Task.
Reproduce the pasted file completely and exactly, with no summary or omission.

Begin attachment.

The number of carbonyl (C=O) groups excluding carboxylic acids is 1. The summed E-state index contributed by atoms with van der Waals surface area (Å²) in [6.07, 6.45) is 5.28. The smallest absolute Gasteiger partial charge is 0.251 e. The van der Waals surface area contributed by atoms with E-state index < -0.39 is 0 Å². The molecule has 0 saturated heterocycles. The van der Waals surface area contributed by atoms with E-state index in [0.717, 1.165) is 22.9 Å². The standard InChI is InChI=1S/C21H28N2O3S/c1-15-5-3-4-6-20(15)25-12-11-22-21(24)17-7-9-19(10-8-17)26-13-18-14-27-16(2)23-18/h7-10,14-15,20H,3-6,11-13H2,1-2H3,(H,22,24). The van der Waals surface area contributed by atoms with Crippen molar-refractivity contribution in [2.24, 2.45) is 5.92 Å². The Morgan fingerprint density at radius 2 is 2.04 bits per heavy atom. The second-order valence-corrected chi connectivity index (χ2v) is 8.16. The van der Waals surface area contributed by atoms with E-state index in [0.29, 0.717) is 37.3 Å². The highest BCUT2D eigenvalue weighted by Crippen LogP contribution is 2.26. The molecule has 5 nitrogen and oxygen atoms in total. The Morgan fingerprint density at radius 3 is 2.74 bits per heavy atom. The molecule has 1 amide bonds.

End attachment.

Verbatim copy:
The number of carbonyl (C=O) groups excluding carboxylic acids is 1. The summed E-state index contributed by atoms with van der Waals surface area (Å²) in [6.07, 6.45) is 5.28. The smallest absolute Gasteiger partial charge is 0.251 e. The van der Waals surface area contributed by atoms with E-state index < -0.39 is 0 Å². The molecule has 0 saturated heterocycles. The van der Waals surface area contributed by atoms with E-state index in [0.717, 1.165) is 22.9 Å². The standard InChI is InChI=1S/C21H28N2O3S/c1-15-5-3-4-6-20(15)25-12-11-22-21(24)17-7-9-19(10-8-17)26-13-18-14-27-16(2)23-18/h7-10,14-15,20H,3-6,11-13H2,1-2H3,(H,22,24). The van der Waals surface area contributed by atoms with Crippen molar-refractivity contribution in [2.24, 2.45) is 5.92 Å². The Morgan fingerprint density at radius 2 is 2.04 bits per heavy atom. The second-order valence-corrected chi connectivity index (χ2v) is 8.16. The van der Waals surface area contributed by atoms with E-state index in [0.29, 0.717) is 37.3 Å². The highest BCUT2D eigenvalue weighted by Crippen LogP contribution is 2.26. The molecule has 5 nitrogen and oxygen atoms in total. The Morgan fingerprint density at radius 3 is 2.74 bits per heavy atom. The molecule has 1 amide bonds.